Now, we don't know if he's really seeing a human-type alien form, if this is the energy of his lost wife coming back in another form; if this is beam of light, a feeling, an old voice inside of the head. But he experiences her as he experiences her. They have a relationship, and eventually he starts going out. In his house, he has all of these varieties of air that he can pipe in--air from a Nova Scotia lighthouse, an Ohio meadow on a spring morning, a pine forest in Oregon in winter. But he craves regular air. And he has all of these new thoughts, and he needs to walk. Something as basic as that, which is radical at this point. So out he goes into his neighborhood. And he runs into a neighbor of his who used to be his friend, and who was friends with his wife. And this guy's kids had been absorbed by computers, and the narrator had heard that this man had been as well, but there he was, cutting grass. They used to fish together off the man's deck, which abutted a pond. And he asks the narrator to make a fishing date. Eventually the alien, that creature, that life force, from some other place leaves, and the man is on his own again, but he starts doing something very different than that he had done before, and he finds that others are doing the same thing, that some version of what came to him must have come to them, and humanity finds a kind of solution, and it goes on, or restarts, and what that solution is--which is revealed in the final sentence--is, I think, un-guessable, but simple, and beautiful. It makes me cry every time I read it, and I must have proofed this thing thirty times, just grinding away on reading it, which is when you tend to become deadened to a response.


The title comes from a bit of information the guy relays--almost casually--about the first time an asteroid was going to destroy the earth. It was a given that it was going to crash right into the planet, but someone came up with a laser, no biggie, and the asteroid was destroyed, it was just a problem to be solved. And of course that phrase has other levels and layers of implication in the story. And in humanity's story.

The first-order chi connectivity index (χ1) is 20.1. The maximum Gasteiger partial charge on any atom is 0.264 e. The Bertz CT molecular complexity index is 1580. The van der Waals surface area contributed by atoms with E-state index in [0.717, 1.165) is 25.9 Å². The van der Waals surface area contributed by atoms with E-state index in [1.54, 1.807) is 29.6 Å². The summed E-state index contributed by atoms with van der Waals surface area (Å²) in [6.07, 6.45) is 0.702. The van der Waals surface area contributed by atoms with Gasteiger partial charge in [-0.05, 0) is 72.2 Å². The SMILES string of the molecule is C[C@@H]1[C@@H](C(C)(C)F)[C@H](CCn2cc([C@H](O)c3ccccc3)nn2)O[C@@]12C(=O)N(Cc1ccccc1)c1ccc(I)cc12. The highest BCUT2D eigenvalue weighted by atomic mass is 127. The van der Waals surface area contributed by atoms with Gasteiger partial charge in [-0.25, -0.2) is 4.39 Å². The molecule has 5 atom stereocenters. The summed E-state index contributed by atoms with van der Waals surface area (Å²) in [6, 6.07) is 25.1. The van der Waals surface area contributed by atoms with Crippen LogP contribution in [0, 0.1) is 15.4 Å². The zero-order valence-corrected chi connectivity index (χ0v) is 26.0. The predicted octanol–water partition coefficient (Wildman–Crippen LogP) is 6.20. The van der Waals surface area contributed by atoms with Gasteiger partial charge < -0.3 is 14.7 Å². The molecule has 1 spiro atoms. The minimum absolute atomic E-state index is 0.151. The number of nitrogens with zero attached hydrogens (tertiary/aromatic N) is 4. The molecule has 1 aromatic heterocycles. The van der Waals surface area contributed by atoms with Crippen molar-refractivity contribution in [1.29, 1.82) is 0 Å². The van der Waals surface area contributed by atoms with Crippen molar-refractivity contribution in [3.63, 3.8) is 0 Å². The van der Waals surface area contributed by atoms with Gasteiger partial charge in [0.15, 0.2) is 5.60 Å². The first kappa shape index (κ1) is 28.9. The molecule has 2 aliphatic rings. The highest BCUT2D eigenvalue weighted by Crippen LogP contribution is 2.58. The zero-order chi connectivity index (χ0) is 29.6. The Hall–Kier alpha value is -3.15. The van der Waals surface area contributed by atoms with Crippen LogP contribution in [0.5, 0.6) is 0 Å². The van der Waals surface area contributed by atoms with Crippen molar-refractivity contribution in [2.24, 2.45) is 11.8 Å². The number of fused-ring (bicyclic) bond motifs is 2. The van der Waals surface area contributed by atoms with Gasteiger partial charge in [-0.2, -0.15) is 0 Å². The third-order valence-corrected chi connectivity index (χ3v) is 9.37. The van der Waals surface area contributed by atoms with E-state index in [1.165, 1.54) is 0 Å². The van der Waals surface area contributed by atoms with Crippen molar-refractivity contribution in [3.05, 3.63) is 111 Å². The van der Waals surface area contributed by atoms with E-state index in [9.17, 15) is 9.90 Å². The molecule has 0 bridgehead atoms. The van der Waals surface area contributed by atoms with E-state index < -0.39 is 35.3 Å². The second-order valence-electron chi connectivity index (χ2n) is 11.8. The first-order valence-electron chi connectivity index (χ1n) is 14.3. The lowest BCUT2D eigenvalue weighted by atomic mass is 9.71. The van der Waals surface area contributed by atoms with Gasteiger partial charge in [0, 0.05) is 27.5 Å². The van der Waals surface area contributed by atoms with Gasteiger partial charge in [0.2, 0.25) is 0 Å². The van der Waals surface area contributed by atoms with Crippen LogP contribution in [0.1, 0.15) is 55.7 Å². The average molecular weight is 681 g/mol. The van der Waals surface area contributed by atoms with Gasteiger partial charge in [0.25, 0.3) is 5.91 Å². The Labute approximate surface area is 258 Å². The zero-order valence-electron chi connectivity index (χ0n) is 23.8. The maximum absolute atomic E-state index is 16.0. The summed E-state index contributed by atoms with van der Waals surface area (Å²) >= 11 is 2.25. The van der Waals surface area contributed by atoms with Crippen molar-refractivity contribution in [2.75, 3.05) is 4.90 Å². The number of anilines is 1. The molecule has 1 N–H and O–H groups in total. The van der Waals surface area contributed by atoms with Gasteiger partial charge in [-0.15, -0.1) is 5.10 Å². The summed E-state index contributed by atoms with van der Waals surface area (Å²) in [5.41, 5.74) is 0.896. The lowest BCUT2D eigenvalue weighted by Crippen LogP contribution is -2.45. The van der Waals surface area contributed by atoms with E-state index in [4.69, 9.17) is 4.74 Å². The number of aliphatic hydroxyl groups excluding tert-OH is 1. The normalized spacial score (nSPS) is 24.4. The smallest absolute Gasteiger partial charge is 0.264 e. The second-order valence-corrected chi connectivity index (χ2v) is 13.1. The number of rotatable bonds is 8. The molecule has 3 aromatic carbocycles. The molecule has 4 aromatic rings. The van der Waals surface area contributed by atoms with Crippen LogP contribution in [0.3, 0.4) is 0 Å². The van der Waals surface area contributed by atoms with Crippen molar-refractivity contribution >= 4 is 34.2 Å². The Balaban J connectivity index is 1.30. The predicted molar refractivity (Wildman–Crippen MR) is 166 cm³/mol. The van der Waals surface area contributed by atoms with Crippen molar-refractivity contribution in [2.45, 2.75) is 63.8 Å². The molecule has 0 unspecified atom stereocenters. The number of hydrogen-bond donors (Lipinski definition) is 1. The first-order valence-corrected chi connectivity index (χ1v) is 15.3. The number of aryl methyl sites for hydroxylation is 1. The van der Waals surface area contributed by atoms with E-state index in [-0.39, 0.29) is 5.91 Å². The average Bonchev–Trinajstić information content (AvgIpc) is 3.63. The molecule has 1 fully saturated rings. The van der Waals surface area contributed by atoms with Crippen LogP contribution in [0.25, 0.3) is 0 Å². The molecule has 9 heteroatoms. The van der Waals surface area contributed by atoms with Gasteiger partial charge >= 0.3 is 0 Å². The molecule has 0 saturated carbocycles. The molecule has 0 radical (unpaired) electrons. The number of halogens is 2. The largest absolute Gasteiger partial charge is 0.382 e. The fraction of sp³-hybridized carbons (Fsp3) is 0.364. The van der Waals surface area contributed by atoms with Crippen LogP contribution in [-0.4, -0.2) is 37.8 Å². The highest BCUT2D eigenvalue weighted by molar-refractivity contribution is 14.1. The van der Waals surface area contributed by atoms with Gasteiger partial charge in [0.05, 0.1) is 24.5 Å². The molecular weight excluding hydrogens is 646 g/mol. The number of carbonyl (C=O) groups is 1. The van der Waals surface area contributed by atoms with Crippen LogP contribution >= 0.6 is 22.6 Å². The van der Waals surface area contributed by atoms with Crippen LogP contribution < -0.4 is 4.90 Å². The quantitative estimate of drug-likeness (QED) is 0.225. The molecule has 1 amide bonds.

Now are you telling me that that story is not going to do amazing things in the right venue if any of these people would get out of their own way? I don't believe that. It's too good, too important, too distinctive, too memorable, too imaginative, too timely.


But they are going to try to make sure that no one sees it. A guy like Sy Safransky at The Sun is going to try and make sure you cannot see it but that you see this inept pointlessness instead. And yes, that is the whole thing. That is what people like this pretend is great writing. And I defy anyone who has ever walked this earth to give me one single viable sentence how that story in The Sun is actually any good. According to this man, that is better than any single work I have ever written in my life.


That's what we're dealing with here.


I also wrote the first two chapters of my children's book--I think we're going back to Saturday with all of this--which is called Silas Beaverton: The Beaver With a Dream As Big As All Outdoors. The second chapter made me cry at the end. It's very sweet. I'm still figuring things out. A lot to still figure out. And a lot may change. But I am getting there. I will get it all figured out. The process of everything becoming known to me is already well started. The goal is simple--write the best children's book ever. I want to hammer Charlotte's Web. That's what I'm looking at as the competition.


Emma needed something yesterday, which is probably why I heard from her--though maybe she had something else in mind--but she texted me to say that she had found a sick bird and she didn't know what to do, that its wing was broken. I was about to head out on my run, so I detoured and went and found her/them. The bird was not sick--it was a baby starling, which she had found out in the open on the pavement, and had moved under a tree in the shade. I told her that it just couldn't fly yet, was still figuring it out, but in a day or two it would be gone, probably. Then I taught her a little about identifying local birds, but I am not sure how much she cared about that. We didn't really say a lot. Not like we used to. Anyway, she said she was going to check on the bird today and would give me an update. (Actually just texted her and suggested she bring some bread to leave and some water as well if she checks on the bird today and it is still there.)


My man Howard hooked me up with a large set of Plastic Ono Band sessions--I will endeavor to write about the record later this year--plus a Primal Scream concert from 1992 and the Curtis Fuller Mosaic box. I dowloaded a fine Cecil Taylor live album from Japan in 1973 called Akisaila, with with Jimmy Lyons on alto and Andrew Cyrille on drums--now that's a band. Trying to find a copy of the Band's Hollywood Bowl concert from 1970, which is one of the earliest bootlegs and ought to be easy to find, but have been unable to locate it. I may have a copy somewhere but nothing like that is going to be found again until I am out of here and back in my house.


I cannot get "Sailing" out of my head. Yacht rock, baby.